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NEWS | Sept. 26, 2022

Alexander Rivera-Jimenez has learned to "be quick" in time at NSWC Dahlgren Division

By NSWCDD Corporate Communications

When Alexander Rivera-Jimenez was a student at the University of Puerto Rico – Mayaguez (UPRM), recruiters from Naval Surface Warfare Center Dahlgren Division (NSWCDD) participated in a job fair on campus.

The effort was part of an ongoing initiative to attract a diverse pool of talent to NSWCDD.

Rivera-Jimenez received a job offer on the spot in October 2010 and began his career at NSWCDD five months later in the Electronic Warfare Systems Branch.

As the U.S. celebrates Hispanic Heritage Month from Sept. 15 to Oct. 15, Rivera-Jimenez reflected on his humble beginnings growing up in Camuy on the northwest coast of Puerto Rico.

“I am proud of what I have accomplished, and I know there are many in my family that are proud of what I’ve done in my young career,” Rivera-Jimenez said. “I hope that someday I can be looked at as a role model by others in my community and the next generation of students in Puerto Rico and here in Virginia.”

Rivera-Jimenez is one of several former UPRM students to land at NSWCDD due to their diverse hiring practices. He said Puerto Rico, as well as other Hispanic nations and territories, have talented citizens – something he believes NSWCDD recognizes as he has witnessed an influx of fellow Hispanics.

“I can certainly say I know a lot of Hispanics at Dahlgren,” Rivera-Jimenez said. “We seek each other out. We have a good spread across multiple departments, which is nice to see.”

One of the projects Rivera-Jimenez has worked on is the Surface Electronic Warfare Improvement Program. As the project’s systems engineer, he designed and supervised the construction of electrical infrastructure in compliance with the National Electrical Code.

He performed detailed electrical power infrastructure assessments of venues and sites of interest, based on power flow calculations and modeling of distribution lines using power systems simulation software.

He also designed and built a DC power distribution system in conformance with military standards, among other duties.

In 2013, Rivera-Jimenez transitioned into the Nulka program, which is a soft-kill defense system. The Australian Aboriginal word Nulka means “be quick.”

“There, I started doing system engineering analysis to improve what we call the eavesdropper device,” Rivera-Jimenez said. “It’s just a data recording device. I assisted in ship testing, and I also helped in the development of the Decoy Launch Processor Program.”

Rivera-Jimenez earned a master’s degree in mechanical engineering from the University of Maryland in College Park in 2016.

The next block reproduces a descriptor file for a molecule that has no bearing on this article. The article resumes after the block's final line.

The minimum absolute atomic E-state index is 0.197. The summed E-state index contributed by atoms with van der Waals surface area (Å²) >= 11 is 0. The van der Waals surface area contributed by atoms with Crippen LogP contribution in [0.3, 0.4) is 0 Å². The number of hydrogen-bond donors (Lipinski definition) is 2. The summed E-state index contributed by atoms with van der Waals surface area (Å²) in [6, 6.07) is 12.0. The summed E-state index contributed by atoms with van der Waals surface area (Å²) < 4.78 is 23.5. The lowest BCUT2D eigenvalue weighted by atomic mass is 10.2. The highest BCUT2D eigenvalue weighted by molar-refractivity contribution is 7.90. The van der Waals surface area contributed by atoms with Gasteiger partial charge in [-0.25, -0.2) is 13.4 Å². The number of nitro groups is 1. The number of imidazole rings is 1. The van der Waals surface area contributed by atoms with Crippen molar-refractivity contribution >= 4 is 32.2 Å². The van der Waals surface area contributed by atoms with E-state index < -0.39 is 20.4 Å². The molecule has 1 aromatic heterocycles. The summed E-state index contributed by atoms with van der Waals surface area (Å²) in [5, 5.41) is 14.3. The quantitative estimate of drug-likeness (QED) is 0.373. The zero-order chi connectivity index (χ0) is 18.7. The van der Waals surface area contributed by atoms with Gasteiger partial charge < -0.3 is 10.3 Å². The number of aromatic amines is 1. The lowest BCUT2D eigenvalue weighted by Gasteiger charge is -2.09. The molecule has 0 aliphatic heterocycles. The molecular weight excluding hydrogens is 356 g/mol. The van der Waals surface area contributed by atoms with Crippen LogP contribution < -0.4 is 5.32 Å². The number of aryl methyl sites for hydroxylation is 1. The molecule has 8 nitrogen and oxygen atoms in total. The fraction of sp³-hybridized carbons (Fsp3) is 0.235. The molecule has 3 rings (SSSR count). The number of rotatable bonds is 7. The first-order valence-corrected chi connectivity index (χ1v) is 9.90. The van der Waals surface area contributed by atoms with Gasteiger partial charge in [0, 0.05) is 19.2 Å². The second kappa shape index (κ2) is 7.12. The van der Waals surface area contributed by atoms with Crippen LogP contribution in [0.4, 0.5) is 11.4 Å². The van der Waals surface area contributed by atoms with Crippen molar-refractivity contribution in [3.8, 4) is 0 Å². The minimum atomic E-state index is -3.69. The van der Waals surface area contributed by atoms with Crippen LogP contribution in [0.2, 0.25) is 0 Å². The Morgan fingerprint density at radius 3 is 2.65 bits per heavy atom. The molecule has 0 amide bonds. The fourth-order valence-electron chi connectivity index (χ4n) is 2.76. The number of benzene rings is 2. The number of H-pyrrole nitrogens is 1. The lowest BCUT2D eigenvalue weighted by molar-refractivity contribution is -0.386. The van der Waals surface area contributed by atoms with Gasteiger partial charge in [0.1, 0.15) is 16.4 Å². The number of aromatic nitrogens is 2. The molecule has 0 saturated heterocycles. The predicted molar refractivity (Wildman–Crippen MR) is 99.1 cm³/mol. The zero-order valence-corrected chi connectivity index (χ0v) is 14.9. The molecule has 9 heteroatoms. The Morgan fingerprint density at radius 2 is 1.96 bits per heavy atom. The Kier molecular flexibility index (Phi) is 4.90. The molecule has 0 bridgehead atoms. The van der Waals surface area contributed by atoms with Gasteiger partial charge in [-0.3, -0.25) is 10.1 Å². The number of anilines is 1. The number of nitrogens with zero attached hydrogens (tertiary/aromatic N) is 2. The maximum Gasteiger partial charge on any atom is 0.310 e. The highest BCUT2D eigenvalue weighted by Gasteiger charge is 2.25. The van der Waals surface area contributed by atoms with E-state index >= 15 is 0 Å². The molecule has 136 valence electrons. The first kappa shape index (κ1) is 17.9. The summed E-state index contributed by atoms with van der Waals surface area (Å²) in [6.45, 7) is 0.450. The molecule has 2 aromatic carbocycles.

In 2020, he received the Department of the Navy Civilian Service Achievement Medal which recognized him for "significant contributions to the U.S. Navy while serving as Lead Systems Engineer for the Decoy Launch System" from 2018-20.

Since last October, Rivera-Jimenez has filled the Nulka Project Manager role, leading a technical team of more than 20 contractors. He has been recognized in his branch for outstanding leadership, integrity and a commitment to developing Nulka.

He has led and provided technical oversight of the MK 53 Decoy Launching System software development, integration and testing efforts for the Decoy Launch Processor Program and the Nulka components of the Softkill Coordination Subsystem.

“He is an outstanding employee,” said his supervisor Jessica Delgado, the Electronic Warfare Systems branch head at NSWCDD. “His leadership is incredible. I’ve been his supervisor for less than a year and   I’ve seen how much his team respects him and views him as a leader. His technical expertise in Nulka is   immeasurable. He has been the project lead for a little less than a year and with the way he has been able to field questions you would think he’s been in the position for 10 years.”

Rivera-Jimenez said his commitment to Nulka stems from his personal belief in its benefit to the warfighter. He said since he took over leadership of the program, he has encouraged his team to do quality work.

“I try to lead them in a way that they can be proud of,” Rivera-Jimenez said. “Even if I make the wrong decision, it is really about doing the best you can with the information you’ve got. You never find yourself in a position where you have every piece of information available to you. So, I hope that in a   few years, people can look back and say, ‘He did a great job.’ But right now, I feel like I am just getting started.”